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Review
. 2019 May 3;294(18):7115-7127.
doi: 10.1074/jbc.TM118.001192. Epub 2018 Jul 25.

The Molecular Language of Membraneless Organelles

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Free PMC article
Review

The Molecular Language of Membraneless Organelles

Edward Gomes et al. J Biol Chem. .
Free PMC article

Abstract

Eukaryotic cells organize their intracellular components into organelles that can be membrane-bound or membraneless. A large number of membraneless organelles, including nucleoli, Cajal bodies, P-bodies, and stress granules, exist as liquid droplets within the cell and arise from the condensation of cellular material in a process termed liquid-liquid phase separation (LLPS). Beyond a mere organizational tool, concentrating cellular components into membraneless organelles tunes biochemical reactions and improves cellular fitness during stress. In this review, we provide an overview of the molecular underpinnings of the formation and regulation of these membraneless organelles. This molecular understanding explains emergent properties of these membraneless organelles and shines new light on neurodegenerative diseases, which may originate from disturbances in LLPS and membraneless organelles.

Keywords: Cajal body; RNA binding protein; amyotrophic lateral sclerosis (ALS) (Lou Gehrig disease); chaperone; disaggregase; liquid–liquid phase separation; nucleolus; organelle; stress granule; subcellular organelle.

Conflict of interest statement

The authors declare that they have no conflicts of interest with the contents of this article

Figures

Figure 1.
Figure 1.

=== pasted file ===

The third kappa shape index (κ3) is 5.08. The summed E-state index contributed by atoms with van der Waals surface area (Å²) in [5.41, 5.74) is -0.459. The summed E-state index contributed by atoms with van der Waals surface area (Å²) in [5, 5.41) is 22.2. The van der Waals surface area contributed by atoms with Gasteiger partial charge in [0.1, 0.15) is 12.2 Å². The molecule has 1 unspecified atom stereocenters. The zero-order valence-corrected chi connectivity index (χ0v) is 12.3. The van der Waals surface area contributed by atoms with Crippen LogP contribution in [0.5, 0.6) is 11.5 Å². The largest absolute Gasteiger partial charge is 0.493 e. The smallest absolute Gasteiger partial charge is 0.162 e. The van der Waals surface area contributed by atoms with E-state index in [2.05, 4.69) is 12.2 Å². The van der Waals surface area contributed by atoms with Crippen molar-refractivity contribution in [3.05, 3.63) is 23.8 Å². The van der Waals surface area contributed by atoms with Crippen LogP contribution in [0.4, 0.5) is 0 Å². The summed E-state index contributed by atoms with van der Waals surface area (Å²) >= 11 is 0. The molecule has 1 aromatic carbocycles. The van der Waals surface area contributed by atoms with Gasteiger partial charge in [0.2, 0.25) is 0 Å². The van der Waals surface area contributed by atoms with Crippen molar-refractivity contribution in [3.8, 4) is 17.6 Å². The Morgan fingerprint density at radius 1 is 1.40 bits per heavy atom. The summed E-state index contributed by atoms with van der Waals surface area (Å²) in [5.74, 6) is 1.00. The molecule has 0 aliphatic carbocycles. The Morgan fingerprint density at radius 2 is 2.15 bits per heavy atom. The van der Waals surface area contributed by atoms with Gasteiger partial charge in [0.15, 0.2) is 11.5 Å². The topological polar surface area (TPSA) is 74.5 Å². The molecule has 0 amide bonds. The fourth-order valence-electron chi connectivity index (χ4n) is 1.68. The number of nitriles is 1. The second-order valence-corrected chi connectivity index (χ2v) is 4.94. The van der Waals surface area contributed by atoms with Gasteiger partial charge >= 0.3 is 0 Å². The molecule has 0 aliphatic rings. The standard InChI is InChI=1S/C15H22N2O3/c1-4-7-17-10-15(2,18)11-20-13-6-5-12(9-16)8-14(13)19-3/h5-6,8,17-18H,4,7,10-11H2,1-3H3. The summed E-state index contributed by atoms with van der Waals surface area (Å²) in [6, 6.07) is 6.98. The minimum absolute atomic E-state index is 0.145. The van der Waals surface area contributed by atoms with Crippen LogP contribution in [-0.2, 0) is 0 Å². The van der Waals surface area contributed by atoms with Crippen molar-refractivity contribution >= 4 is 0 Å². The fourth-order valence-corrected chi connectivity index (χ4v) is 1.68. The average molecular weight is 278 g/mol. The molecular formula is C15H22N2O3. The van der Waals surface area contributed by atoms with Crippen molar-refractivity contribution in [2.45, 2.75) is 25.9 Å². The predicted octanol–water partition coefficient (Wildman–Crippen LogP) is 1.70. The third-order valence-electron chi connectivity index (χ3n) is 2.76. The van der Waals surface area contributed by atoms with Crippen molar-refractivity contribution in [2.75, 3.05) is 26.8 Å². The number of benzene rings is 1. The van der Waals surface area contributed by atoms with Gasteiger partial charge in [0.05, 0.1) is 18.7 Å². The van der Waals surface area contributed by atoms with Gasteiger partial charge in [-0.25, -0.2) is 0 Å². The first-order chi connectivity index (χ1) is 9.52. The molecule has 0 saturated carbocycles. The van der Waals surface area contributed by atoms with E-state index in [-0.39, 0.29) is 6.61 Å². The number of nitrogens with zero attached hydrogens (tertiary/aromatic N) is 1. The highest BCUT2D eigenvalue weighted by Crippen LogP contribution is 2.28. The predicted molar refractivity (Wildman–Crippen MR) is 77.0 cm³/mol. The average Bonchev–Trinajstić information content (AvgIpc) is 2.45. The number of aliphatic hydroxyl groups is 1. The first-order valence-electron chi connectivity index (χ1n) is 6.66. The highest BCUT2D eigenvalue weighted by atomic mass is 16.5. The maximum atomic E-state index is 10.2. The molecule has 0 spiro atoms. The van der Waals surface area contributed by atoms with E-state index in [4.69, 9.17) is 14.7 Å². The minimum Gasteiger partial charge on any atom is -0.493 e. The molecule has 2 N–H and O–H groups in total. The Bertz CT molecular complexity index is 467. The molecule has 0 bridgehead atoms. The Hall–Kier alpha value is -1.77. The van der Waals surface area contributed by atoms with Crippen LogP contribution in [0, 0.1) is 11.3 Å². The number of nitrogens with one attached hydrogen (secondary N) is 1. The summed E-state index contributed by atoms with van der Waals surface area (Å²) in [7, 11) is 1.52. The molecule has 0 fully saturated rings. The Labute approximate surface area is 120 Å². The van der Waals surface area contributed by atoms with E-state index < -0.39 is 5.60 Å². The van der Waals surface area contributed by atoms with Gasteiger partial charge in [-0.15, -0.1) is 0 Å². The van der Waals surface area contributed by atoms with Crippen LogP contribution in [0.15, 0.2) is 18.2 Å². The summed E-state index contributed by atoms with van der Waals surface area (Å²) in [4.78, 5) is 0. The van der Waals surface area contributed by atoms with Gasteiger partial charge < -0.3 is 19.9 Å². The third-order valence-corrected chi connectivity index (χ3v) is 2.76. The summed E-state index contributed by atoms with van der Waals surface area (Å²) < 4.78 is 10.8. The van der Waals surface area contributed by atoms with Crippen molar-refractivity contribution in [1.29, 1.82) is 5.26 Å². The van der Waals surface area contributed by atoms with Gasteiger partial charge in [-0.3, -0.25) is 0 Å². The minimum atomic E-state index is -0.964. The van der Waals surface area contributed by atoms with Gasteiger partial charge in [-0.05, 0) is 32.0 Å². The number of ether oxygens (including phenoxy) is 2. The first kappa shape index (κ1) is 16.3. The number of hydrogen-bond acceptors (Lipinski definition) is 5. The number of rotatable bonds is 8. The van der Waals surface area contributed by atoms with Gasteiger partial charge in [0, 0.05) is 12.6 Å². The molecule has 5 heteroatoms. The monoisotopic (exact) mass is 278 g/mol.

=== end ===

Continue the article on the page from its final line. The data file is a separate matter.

LLPS phase separation in vitro and in vivo. A, in a mixture of two types of molecules, LLPS leads to the formation of two phases akin to droplets of oil appearing from a mixture of oil and water. Proteins can undergo a similar phase separation. In this case, the RBP FUS (olive circles) undergoes LLPS upon cleavage of the maltose-binding protein (MBP) tag (cyan circles) and forms liquid droplets that are enriched in FUS compared with the surrounding medium. B, LLPS underpins the biogenesis of a wide array of membraneless organelles within cells. Depicted here is a nonexhaustive list of these organelles.
Figure 2.
Figure 2.
Critical interactions that drive LLPS. The interactions important in LLPS include cation–π, π–π, electrostatic, and transient cross–β-contacts. Proteins that undergo LLPS are enriched for low-complexity disordered regions and multivalent domains. Polymers of ions, such as RNA, may additionally act as scaffolds or molecular seeds for LLPS. The image for transient cross–β-contacts and LARKS comes from Hughes et al. (134).

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